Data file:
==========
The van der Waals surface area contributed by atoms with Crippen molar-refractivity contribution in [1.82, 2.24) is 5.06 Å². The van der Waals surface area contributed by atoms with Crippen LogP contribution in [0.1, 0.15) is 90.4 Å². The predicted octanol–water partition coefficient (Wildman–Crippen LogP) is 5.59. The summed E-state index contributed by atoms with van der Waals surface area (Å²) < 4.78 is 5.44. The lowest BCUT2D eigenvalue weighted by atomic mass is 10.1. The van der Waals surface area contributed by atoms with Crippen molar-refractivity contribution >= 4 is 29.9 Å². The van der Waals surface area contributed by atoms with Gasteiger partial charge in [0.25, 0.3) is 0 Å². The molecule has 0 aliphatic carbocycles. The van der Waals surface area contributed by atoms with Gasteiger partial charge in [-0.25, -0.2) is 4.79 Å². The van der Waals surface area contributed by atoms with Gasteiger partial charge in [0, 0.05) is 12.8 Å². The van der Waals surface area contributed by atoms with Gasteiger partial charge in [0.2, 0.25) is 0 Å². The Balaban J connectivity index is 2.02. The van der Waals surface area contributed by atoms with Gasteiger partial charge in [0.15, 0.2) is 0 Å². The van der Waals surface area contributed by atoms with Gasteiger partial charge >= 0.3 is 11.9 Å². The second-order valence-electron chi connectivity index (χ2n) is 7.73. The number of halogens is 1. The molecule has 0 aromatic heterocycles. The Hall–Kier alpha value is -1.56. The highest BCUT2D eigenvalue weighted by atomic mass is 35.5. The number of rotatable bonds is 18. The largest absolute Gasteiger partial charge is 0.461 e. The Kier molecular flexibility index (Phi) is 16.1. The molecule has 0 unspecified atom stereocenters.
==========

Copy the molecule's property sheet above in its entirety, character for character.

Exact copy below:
The van der Waals surface area contributed by atoms with Crippen molar-refractivity contribution in [1.82, 2.24) is 5.06 Å². The van der Waals surface area contributed by atoms with Crippen LogP contribution in [0.1, 0.15) is 90.4 Å². The predicted octanol–water partition coefficient (Wildman–Crippen LogP) is 5.59. The summed E-state index contributed by atoms with van der Waals surface area (Å²) < 4.78 is 5.44. The lowest BCUT2D eigenvalue weighted by atomic mass is 10.1. The van der Waals surface area contributed by atoms with Crippen molar-refractivity contribution >= 4 is 29.9 Å². The van der Waals surface area contributed by atoms with Gasteiger partial charge in [0.25, 0.3) is 0 Å². The molecule has 0 aliphatic carbocycles. The van der Waals surface area contributed by atoms with Gasteiger partial charge in [-0.25, -0.2) is 4.79 Å². The van der Waals surface area contributed by atoms with Gasteiger partial charge in [0, 0.05) is 12.8 Å². The van der Waals surface area contributed by atoms with Gasteiger partial charge in [0.2, 0.25) is 0 Å². The Balaban J connectivity index is 2.02. The van der Waals surface area contributed by atoms with Gasteiger partial charge in [0.15, 0.2) is 0 Å². The van der Waals surface area contributed by atoms with Gasteiger partial charge >= 0.3 is 11.9 Å². The second-order valence-electron chi connectivity index (χ2n) is 7.73. The number of halogens is 1. The molecule has 0 aromatic heterocycles. The Hall–Kier alpha value is -1.56. The highest BCUT2D eigenvalue weighted by atomic mass is 35.5. The number of rotatable bonds is 18. The largest absolute Gasteiger partial charge is 0.461 e. The Kier molecular flexibility index (Phi) is 16.1. The molecule has 0 unspecified atom stereocenters.